How traditional insurance businesses can stay ahead as the technology pendulum swings

How traditional insurance businesses can stay ahead as the technology pendulum swings | Insurance Business

How traditional insurance businesses can stay ahead as the technology pendulum swings

While the insurance industry might not be full of Amazons and Apples, the state of innovation in the sector isn’t anything to scoff at, even outside of the investment in insurtechs that smashed records in Q1 2019.

“It’s really exciting that for an industry that’s over 150 years old, we’ve seen more change in the last three to five years than we ever have before,” said Sophia Yen, insurance strategy and innovation leader at EY. “I think there’s a lot that is happening in the industry that’s causing the drive for innovation, largely our continued softening market as well as everyone’s pursuit and drive for profitable growth.”

Customer expectations are also driving innovation, as businesses evolve from the manufacturing business model to the platform ecosystem.

“Once upon a time, you ran a company and you produced a widget, say a bottle of water, and you produced the best bottle of water,” said Yen. “What we’re seeing is that the most successful and profitable companies today actually sit on massive ecosystems, and they know and learn the needs and interests of their customers and clients, and then create products and services around that. We think about Amazon, who started by selling books, and now, they just launched retail clothing.”

Platform companies can sell their customers anything and everything based on the data they’ve collected about them, and have perfected the consumer experience. After all, just like you can buy anything instantly with the ‘Buy Now’ button on Amazon, why should consumers fill out a 50-page form to get a life insurance policy?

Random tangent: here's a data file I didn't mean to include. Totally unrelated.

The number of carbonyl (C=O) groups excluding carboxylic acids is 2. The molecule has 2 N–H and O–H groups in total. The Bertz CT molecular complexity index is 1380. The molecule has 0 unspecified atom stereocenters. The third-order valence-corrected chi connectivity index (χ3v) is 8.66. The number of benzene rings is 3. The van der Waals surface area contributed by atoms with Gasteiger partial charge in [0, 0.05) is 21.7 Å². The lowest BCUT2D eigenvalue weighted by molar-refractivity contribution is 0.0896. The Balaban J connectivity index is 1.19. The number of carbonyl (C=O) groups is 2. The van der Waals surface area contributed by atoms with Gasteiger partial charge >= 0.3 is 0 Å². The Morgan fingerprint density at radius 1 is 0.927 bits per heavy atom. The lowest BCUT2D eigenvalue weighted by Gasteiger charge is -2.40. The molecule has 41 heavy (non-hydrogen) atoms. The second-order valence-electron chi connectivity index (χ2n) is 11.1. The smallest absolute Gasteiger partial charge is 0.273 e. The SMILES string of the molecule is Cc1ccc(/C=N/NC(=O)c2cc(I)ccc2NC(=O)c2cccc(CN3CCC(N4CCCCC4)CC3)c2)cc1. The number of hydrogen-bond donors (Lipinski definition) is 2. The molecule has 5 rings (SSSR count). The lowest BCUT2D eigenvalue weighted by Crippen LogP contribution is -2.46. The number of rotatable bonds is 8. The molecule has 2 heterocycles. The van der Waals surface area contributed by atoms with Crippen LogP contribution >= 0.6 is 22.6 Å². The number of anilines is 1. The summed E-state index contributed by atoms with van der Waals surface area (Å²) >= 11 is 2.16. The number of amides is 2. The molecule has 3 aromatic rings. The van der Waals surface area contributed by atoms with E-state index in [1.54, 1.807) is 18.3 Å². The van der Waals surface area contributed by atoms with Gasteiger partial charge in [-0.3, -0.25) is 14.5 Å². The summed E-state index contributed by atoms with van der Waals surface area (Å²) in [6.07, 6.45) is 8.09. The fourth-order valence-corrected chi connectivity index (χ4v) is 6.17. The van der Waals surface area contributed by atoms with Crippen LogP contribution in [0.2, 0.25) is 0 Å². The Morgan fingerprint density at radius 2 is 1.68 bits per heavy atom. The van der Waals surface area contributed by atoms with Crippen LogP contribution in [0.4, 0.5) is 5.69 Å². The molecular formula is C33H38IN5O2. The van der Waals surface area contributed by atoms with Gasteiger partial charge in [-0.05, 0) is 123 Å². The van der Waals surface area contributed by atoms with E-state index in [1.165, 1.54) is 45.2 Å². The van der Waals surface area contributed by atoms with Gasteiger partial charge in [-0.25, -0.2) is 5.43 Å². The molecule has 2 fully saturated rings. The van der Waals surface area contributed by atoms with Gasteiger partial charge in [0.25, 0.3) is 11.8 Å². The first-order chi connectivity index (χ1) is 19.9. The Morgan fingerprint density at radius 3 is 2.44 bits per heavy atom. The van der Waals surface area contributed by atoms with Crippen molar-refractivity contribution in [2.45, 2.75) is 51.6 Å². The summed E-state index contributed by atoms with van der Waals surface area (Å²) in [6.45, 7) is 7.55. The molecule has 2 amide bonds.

The insurtech landscape is shifting as well, explained Yen, for the benefit of traditional insurance players.

“We’ve seen the pendulum swing from a total disaggregation that was the birth of all the insurtechs. If you look at some of the more successful insurtechs, they’ve taken out a piece of the vertical of the insurance value chain, and they’ve specifically made that component easy to do business with, or heightened that customer experience, but that left us with a very fragmented ecosystem,” she told Insurance Business. “In the last 18 to 24 months, legacy traditional companies are saying, ‘which insurtechs do I need to pay attention to’, either that ‘they’re taking away some of my business’ or that ‘I should partner, align, and do business with’.

“We’re starting to see aggregation and we’re starting to see heightened M&A activity across the board, and part of that is fueled by the capital surpluses that most of our companies are enjoying right now, and needing to put that surplus to work. While we’re seeing a lot of innovation happen on the frontend around the customer experience, I think there’s a lot of room to grow around making our underwriting decisions faster, quicker, better; making our actuarial decisions faster, quicker, better; and ensuring that the claims process is akin to a client experience that we experience in other segments and aspects of our lives.”

Whether it’s blockchain or artificial intelligence, both of which will likely continue to disrupt the insurance industry, insurance executives need to stay at the forefront of technology and how it can help enhance their business processes.

“We always talk about not running around trying to implement blockchain, but more solving clients’ problems [by using] technology,” said Yen. “The two are combined because when you’ve got an effective blockchain that’s settling multi-party transactions real-time, that’s audit-proof. You’ve got a clear source of the truth, and when you’ve got a single source of the truth and you’ve got data and analytics, that propels you to now have the knowledge and information that the large profitable platform companies that are not in insurance have.”

 However, are insurance companies ready to put all the data they sit on to good use?

“We have tremendous amounts of data and information on people, on vehicles, on buildings, on climates, and we have yet to even embark on the brink of monetising this data,” said Yen. “Data is the new oil, and the question for all traditional carriers becomes, do you have the right refinery, and are you actually monetising the data the way you should? There’s a great opportunity here.”